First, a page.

Over a hundred participants began dribbling on October 28 at the Pasay City Sports Complex and two days after, only Evangelista (#58) remained standing–and dribbling. His record-breaking time was officially recognized by the Guinness Book of World Records later in the year.
Pancho Villa was our first boxing world champion, and he would remain the only Filipino to hold a world title (1923 flyweight) until 1960. But not many people know that Villa’s record was marred by one defeat—in the hands of Frisco Concepcion, one-time flyweight champion of the Orient.
Also Read: The Shocking Death of Pancho Villa
Born on August 21, 1901, in San Felipe, Zambales to Lorenzo Concepcion and Enana Labrador, Frisco was a 16-year-old farm boy when American businessman Ed Gallaher took him under his wings and trained him in boxing. Before long, Frisco developed a knock-out punch that floored established boxers like Kid Jamito, Joe Suzara (from whom he wrested the Oriental flyweight crown in a 20-round fight) and Pete Sarmiento, who went on to fight in the U.S.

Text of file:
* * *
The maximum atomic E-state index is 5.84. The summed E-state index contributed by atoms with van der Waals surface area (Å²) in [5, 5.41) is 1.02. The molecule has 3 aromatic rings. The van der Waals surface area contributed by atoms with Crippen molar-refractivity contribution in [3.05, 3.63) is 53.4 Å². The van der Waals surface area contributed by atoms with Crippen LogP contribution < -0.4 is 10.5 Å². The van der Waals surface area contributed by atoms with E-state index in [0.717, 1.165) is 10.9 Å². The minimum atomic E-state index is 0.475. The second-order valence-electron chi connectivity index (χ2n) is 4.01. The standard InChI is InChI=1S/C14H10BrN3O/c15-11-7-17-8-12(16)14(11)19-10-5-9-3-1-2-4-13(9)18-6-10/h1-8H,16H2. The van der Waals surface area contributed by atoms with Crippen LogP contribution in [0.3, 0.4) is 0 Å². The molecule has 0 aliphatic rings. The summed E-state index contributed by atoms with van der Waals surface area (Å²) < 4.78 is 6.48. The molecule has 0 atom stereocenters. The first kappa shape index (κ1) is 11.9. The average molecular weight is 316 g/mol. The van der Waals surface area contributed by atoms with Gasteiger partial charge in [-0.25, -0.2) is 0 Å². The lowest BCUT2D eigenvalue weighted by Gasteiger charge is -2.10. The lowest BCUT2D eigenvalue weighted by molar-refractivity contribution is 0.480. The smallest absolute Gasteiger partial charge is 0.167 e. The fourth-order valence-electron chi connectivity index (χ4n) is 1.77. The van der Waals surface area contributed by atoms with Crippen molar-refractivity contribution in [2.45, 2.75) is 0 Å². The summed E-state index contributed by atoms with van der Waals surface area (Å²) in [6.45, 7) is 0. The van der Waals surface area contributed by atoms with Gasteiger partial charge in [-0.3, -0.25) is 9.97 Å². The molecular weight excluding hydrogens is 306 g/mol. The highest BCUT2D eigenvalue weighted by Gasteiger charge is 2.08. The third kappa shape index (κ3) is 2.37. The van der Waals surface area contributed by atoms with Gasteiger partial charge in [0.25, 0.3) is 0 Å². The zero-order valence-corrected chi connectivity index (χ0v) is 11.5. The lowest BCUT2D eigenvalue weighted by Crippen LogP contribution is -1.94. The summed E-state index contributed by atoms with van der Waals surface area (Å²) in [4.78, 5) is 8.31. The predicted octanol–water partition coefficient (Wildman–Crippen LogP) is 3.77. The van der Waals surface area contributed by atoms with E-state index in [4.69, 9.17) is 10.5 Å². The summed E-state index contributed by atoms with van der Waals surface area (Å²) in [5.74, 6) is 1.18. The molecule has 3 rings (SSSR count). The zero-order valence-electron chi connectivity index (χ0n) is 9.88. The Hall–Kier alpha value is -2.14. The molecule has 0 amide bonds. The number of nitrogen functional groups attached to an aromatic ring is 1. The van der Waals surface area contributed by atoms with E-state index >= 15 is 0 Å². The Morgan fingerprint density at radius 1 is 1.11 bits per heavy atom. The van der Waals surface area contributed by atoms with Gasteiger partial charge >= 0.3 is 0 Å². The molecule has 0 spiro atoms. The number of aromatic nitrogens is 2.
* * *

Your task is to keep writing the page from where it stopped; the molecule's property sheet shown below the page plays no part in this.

In April 1921, 20-year-old Frisco squared off with Pancho Villa—then the reigning flyweight champion of Manila—in an 8-round contest in Olongapo, Zambales. Pancho’s manager, Paquito Villa, was against the fight as he felt there were more worthy contenders for his ward. Pancho Villa went on to fight Frisco without his manager’s knowledge, and for that, he received a trouncing from Frisco, winning only 2 rounds against Frisco’s 6. Frisco, however, had to take a week’s rest to recover from the heavy body punches that he received from his opponent. As for Villa, he never fought Frisco again.
After Frisco retired from boxing, he became a photographer. His manager, Gallaher, had operated a portrait studio on the side, which influenced Frisco to make a career shift when his fighting days were over.
About the Author: Alex R. Castro is a retired advertising executive and is now a consultant and museum curator of the Center for Kapampangan Studies of Holy Angel University, Angeles City. He is the author of 2 local history books: “Scenes from a Bordertown & Other Views” and “Aro, Katimyas Da! A Memory Album of Titled Kapampangan Beauties 1908-2012”, a National Book Award finalist. He is a 2014 Most Outstanding Kapampangan Awardee in the field of Arts. For comments on this article, contact him at [email protected]